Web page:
Laura Letinsky

The indignation of counting spiders

June 24, 2022 - August 13, 2022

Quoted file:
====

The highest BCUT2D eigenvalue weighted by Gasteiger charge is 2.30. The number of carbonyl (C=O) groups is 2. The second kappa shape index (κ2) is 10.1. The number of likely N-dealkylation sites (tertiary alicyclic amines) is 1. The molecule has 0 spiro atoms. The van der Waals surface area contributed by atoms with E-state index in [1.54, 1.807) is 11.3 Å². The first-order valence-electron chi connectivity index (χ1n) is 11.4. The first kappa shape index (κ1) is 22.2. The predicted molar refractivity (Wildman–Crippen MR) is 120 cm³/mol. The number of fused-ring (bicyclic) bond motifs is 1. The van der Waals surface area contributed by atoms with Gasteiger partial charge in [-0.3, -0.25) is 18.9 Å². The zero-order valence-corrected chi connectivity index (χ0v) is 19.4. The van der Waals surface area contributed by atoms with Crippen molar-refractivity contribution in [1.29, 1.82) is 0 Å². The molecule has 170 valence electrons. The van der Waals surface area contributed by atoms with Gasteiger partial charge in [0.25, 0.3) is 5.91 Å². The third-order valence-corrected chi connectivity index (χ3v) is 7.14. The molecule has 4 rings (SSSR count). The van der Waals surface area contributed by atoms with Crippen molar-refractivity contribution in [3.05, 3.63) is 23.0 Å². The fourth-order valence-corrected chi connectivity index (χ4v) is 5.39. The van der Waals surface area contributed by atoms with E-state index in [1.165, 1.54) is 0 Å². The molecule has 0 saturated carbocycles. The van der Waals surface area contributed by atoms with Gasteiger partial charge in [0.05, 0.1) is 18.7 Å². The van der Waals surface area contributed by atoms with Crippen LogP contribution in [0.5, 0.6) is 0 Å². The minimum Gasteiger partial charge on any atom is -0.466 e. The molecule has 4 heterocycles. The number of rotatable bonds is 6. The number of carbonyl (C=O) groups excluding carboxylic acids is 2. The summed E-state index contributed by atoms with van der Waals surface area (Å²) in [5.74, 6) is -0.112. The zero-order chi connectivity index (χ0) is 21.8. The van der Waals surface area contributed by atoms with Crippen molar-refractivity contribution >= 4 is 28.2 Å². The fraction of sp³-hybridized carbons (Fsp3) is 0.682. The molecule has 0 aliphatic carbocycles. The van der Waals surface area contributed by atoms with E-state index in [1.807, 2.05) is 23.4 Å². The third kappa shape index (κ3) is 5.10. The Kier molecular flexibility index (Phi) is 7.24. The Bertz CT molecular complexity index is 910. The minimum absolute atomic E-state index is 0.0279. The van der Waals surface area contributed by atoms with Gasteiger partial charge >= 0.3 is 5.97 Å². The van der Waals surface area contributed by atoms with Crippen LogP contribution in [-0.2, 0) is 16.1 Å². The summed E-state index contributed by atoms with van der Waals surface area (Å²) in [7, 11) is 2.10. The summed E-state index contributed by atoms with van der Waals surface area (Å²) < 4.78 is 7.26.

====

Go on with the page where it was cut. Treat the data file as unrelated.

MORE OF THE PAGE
DOCUMENT is pleased to present The indignation of counting spiders​​, an exhibition of photographs and ceramic works by Chicago-based artist Laura Letinsky. This is the artist’s third solo show with the gallery. The exhibition includes unreleased photographs from Letinsky’s on-going series, Coming to the Commons, Italy, and To Say It Isn’t So, along with debuting ceramic works from her new series From Preparing for Flowers. Letinsky’s photographic compositions are rooted in the historical exploration of seventeenth century still life painting. These domestic interiors feature subject matter akin to that of a classical Dutch still life wherein the fruit was honestly devoured and the wine readily consumed, leaving the viewer with only a peach pit on a stained tablecloth or a wine glass emptied to interpret. Through photographing objects and spaces that have been touched, devoured, or discarded, Letinsky explores the intimate tensions and banality of contemporary domestic life. Preparing for Flowers, the title for the series of new ceramic works on view are influenced by Kintsugi, the Japanese art of repairing broken pottery. In the artist’s humble interpretation of this tradition, she pushes the materials, porcelain and ceramic glaze to almost its breaking point, then resuscitates them, mending the works with colorful epoxy. Letinsky intentionally unmasks the repairs as evidence of care and continued desire. The repairs in their celebratory colors echo the tradition of Kintsugi, pushing away from the obsolescence of quick consumer culture. Similarly to the subject matter of Letinsky’s photography, these ceramic works retain a story. Each sculpture has been handled, worn thin, and then diligently arranged. Using these works as an invitation to experiment, the artist explores color similarly to the way she plays with the light in her photographs, stating; “It’s sort of like picture making with analog materials in that I don’t know what they will look like until after they are fired. Alchemical. Magic.” However, unlike the photographs on view, Letinsky relinquishes herself from any theoretical or conceptual framing, allowing the ceramics to act as more of a compulsion, a pleasure, a set of questions playing out through the materials and the process.